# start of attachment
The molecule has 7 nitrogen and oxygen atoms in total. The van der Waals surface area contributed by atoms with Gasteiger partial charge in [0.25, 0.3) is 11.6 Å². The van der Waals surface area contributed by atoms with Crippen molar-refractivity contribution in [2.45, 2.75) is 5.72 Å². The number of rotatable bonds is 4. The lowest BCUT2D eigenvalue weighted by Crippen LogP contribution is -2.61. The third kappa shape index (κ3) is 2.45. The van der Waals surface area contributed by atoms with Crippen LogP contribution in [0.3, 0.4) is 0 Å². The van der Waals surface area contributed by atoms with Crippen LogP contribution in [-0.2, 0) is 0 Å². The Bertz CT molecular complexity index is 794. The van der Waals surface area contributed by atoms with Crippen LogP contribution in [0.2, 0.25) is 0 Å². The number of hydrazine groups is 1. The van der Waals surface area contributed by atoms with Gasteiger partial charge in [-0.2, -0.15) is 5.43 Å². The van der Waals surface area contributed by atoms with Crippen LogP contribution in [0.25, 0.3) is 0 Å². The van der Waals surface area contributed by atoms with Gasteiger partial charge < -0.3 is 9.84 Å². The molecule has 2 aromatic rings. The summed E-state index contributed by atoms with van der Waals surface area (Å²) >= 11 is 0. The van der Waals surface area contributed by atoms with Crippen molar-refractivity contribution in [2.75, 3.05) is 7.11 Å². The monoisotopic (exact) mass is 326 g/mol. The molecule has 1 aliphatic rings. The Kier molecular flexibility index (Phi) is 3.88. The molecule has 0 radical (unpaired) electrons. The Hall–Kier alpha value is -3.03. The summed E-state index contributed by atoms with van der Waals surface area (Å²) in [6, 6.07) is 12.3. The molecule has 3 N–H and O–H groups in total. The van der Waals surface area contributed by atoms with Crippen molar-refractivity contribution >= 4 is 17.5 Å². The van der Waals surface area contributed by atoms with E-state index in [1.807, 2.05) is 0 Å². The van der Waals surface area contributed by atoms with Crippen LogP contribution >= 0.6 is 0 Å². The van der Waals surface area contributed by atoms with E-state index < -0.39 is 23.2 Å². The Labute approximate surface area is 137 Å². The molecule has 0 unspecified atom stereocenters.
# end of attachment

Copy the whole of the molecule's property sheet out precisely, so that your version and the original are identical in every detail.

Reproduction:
The molecule has 7 nitrogen and oxygen atoms in total. The van der Waals surface area contributed by atoms with Gasteiger partial charge in [0.25, 0.3) is 11.6 Å². The van der Waals surface area contributed by atoms with Crippen molar-refractivity contribution in [2.45, 2.75) is 5.72 Å². The number of rotatable bonds is 4. The lowest BCUT2D eigenvalue weighted by Crippen LogP contribution is -2.61. The third kappa shape index (κ3) is 2.45. The van der Waals surface area contributed by atoms with Crippen LogP contribution in [0.3, 0.4) is 0 Å². The van der Waals surface area contributed by atoms with Crippen LogP contribution in [-0.2, 0) is 0 Å². The Bertz CT molecular complexity index is 794. The van der Waals surface area contributed by atoms with Crippen LogP contribution in [0.2, 0.25) is 0 Å². The number of hydrazine groups is 1. The van der Waals surface area contributed by atoms with Gasteiger partial charge in [-0.2, -0.15) is 5.43 Å². The van der Waals surface area contributed by atoms with Crippen LogP contribution in [0.25, 0.3) is 0 Å². The van der Waals surface area contributed by atoms with Gasteiger partial charge < -0.3 is 9.84 Å². The molecule has 2 aromatic rings. The summed E-state index contributed by atoms with van der Waals surface area (Å²) >= 11 is 0. The van der Waals surface area contributed by atoms with Crippen molar-refractivity contribution in [2.75, 3.05) is 7.11 Å². The monoisotopic (exact) mass is 326 g/mol. The molecule has 1 aliphatic rings. The Kier molecular flexibility index (Phi) is 3.88. The molecule has 0 radical (unpaired) electrons. The Hall–Kier alpha value is -3.03. The summed E-state index contributed by atoms with van der Waals surface area (Å²) in [6, 6.07) is 12.3. The molecule has 3 N–H and O–H groups in total. The van der Waals surface area contributed by atoms with Crippen molar-refractivity contribution >= 4 is 17.5 Å². The van der Waals surface area contributed by atoms with E-state index in [1.807, 2.05) is 0 Å². The van der Waals surface area contributed by atoms with Crippen LogP contribution >= 0.6 is 0 Å². The van der Waals surface area contributed by atoms with E-state index < -0.39 is 23.2 Å². The Labute approximate surface area is 137 Å². The molecule has 0 unspecified atom stereocenters.